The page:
St. Jude Children’s Research Hospital scientists looking for drugs to improve survival of children with high-risk neuroblastoma found a promising candidate in CX-5461. Then researchers identified safety concerns with the experimental drug that have implications for current clinical trials in adults. The study appears today in Nature Communications.
CX-5461 is a small molecule that has been studied for more than a decade. It has been widely described as a first-in-human inhibitor of the enzyme RNA polymerase 1. Phase II clinical trials of CX-5461 are underway in adults with leukemia, lymphoma and breast cancer.
St. Jude researchers demonstrated in this study that CX-5461 killed neuroblastoma tumor cells primarily by targeting and disrupting the activity of the enzyme topoisomerase II beta (TOP2β) and not by inhibiting RNA polymerase 1.
“These new details of CX-5461’s mechanism of action in cancer treatment have potentially important safety implications for patients,” said Paul Geeleher, Ph.D., St. Jude Department of Computational Biology. He and John Easton, Ph.D., St. Jude Computational Biology, are the study’s corresponding authors. The first author is Min Pan, Ph.D., a scientist in the Geeleher lab.
“Decades of study of an existing class of chemotherapy agents have shown that off-target drug interactions with TOP2β leave patients at risk for serious and life-threatening side effects such as acute myeloid leukemia or cardiotoxicity that emerge years later,” Geeleher said. “The findings highlight a previously unappreciated safety concern with CX-5461.”
Search for new high-risk neuroblastoma drugs took unexpected turn
The study began as a quest to find new treatments for children with high-risk neuroblastoma, whose survival rates have remained about 50% for the last 20 years. Neuroblastoma arises from cells of the developing peripheral nervous system and is diagnosed in about 800 children annually in the U.S.
CX-5461 showed significant anti-tumor activity in combination therapy in preclinical studies of pediatric neuroblastoma, but safety concerns must be addressed before planning clinical trials in children, Geeleher said. “Patients enrolled in ongoing CX-5461 phase II trials should be closely monitored for these late-emerging TOP2β-related adverse events,” the researchers noted.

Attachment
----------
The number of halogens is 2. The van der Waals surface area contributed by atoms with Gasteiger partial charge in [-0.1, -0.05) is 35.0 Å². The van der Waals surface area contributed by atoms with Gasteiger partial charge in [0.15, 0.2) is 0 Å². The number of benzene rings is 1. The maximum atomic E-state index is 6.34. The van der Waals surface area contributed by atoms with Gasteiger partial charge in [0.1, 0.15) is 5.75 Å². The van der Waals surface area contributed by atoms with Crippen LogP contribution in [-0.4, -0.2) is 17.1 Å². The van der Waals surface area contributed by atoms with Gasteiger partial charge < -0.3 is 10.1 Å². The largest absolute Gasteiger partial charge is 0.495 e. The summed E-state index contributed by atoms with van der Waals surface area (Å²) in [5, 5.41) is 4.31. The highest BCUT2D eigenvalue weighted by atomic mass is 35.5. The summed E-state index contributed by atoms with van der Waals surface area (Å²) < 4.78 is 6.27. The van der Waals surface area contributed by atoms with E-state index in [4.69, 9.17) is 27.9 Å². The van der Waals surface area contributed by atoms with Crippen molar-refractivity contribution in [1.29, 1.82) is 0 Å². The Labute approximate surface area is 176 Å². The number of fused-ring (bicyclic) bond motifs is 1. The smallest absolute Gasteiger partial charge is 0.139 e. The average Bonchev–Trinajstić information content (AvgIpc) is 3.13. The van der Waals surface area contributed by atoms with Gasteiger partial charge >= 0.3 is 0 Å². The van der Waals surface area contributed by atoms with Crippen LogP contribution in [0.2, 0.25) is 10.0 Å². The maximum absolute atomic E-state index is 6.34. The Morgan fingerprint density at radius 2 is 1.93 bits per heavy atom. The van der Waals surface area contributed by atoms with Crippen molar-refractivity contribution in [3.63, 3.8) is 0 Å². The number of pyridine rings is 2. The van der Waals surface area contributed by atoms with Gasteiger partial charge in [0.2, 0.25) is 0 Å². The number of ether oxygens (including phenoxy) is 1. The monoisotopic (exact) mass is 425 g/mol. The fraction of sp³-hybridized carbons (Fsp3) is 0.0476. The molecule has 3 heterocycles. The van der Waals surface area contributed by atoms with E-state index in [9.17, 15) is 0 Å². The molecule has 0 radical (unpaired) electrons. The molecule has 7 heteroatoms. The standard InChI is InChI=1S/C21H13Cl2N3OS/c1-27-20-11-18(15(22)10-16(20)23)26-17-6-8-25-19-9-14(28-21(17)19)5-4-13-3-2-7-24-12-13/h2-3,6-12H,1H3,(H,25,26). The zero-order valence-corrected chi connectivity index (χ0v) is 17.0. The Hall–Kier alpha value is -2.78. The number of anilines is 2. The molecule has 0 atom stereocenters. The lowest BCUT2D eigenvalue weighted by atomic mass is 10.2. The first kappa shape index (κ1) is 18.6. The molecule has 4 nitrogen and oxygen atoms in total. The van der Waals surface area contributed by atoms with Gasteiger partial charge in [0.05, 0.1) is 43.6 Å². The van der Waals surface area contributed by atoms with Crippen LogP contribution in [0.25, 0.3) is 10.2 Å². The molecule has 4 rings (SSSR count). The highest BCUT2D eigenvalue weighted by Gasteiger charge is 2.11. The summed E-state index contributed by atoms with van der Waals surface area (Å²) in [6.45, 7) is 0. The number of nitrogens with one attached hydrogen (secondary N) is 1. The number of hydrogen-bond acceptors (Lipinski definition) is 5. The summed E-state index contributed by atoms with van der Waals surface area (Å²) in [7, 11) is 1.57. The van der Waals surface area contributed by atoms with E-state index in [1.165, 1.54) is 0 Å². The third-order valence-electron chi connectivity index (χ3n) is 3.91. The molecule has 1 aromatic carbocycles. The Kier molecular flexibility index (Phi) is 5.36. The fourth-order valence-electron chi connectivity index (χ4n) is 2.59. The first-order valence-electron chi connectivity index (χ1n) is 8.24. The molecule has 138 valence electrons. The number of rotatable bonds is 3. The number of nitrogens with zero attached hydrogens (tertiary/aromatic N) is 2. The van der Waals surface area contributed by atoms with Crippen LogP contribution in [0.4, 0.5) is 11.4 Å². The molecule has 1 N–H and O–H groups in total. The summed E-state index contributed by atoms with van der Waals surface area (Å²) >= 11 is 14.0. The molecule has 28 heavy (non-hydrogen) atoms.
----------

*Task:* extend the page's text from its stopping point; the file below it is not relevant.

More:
Authors and funding
The other St. Jude authors are William Wright, Richard Chapple, Asif Zubair, Manbir Sandhu, Jake Batchelder, Jonathan Low, Kaley Blankenship, Yingzhe Wang, Brittney Gordon, Payton Archer, Samuel Brady, Sivaraman Natarajan, John Schuetz, Darcie Miller, Ravi Kalathur, John Patrick Connelly, M. Madan Babu, Michael Dyer, Shondra Pruett-Miller, Burgess Freeman III, Taosheng Chen, Scott Blanchard and Elizabeth Stewart. Additional authors are Brandt Huddle, Weill Cornell Medicine; and Matthew Posgai, Lucy Godley and Siquan Chen, The University of Chicago.
The research was funded by grants (HG00967903) from the National Human Genome Research Institute; (GM13829301) from the National Institute of General Medical Sciences; (CA26006001) from the National Cancer Institute; (GM079238, HG011563) from the National Institutes of Health; and ALSAC, the fundraising and awareness organization of St. Jude.
St. Jude Children's Research Hospital
St. Jude Children's Research Hospital is leading the way the world understands, treats and cures childhood cancer, sickle cell disease, and other life-threatening disorders. It is the only National Cancer Institute-designated Comprehensive Cancer Center devoted solely to children. Treatments developed at St. Jude have helped push the overall childhood cancer survival rate from 20% to 80% since the hospital opened more than 60 years ago. St. Jude freely shares the breakthroughs it makes, and every child saved at St. Jude means doctors and scientists worldwide can use that knowledge to save thousands more children. To learn more, visit stjude.org or follow St. Jude on social media at @stjuderesearch.